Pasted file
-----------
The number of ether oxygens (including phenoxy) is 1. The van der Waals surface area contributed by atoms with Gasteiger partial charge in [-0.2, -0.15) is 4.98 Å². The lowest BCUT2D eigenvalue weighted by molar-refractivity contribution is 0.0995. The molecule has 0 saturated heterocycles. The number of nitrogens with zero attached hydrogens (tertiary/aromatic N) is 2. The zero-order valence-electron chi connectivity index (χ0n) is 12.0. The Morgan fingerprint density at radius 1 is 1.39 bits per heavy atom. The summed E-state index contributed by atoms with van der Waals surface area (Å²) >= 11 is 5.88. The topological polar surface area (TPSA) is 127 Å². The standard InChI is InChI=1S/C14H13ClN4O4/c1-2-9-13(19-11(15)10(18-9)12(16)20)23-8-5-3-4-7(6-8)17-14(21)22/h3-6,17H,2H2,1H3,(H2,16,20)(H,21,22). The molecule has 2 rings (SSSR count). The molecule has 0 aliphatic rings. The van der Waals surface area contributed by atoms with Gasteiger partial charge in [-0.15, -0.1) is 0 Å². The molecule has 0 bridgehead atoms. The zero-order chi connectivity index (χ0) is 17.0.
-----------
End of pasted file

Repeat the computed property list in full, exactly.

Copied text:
The number of ether oxygens (including phenoxy) is 1. The van der Waals surface area contributed by atoms with Gasteiger partial charge in [-0.2, -0.15) is 4.98 Å². The lowest BCUT2D eigenvalue weighted by molar-refractivity contribution is 0.0995. The molecule has 0 saturated heterocycles. The number of nitrogens with zero attached hydrogens (tertiary/aromatic N) is 2. The zero-order valence-electron chi connectivity index (χ0n) is 12.0. The Morgan fingerprint density at radius 1 is 1.39 bits per heavy atom. The summed E-state index contributed by atoms with van der Waals surface area (Å²) >= 11 is 5.88. The topological polar surface area (TPSA) is 127 Å². The standard InChI is InChI=1S/C14H13ClN4O4/c1-2-9-13(19-11(15)10(18-9)12(16)20)23-8-5-3-4-7(6-8)17-14(21)22/h3-6,17H,2H2,1H3,(H2,16,20)(H,21,22). The molecule has 2 rings (SSSR count). The molecule has 0 aliphatic rings. The van der Waals surface area contributed by atoms with Gasteiger partial charge in [-0.15, -0.1) is 0 Å². The molecule has 0 bridgehead atoms. The zero-order chi connectivity index (χ0) is 17.0.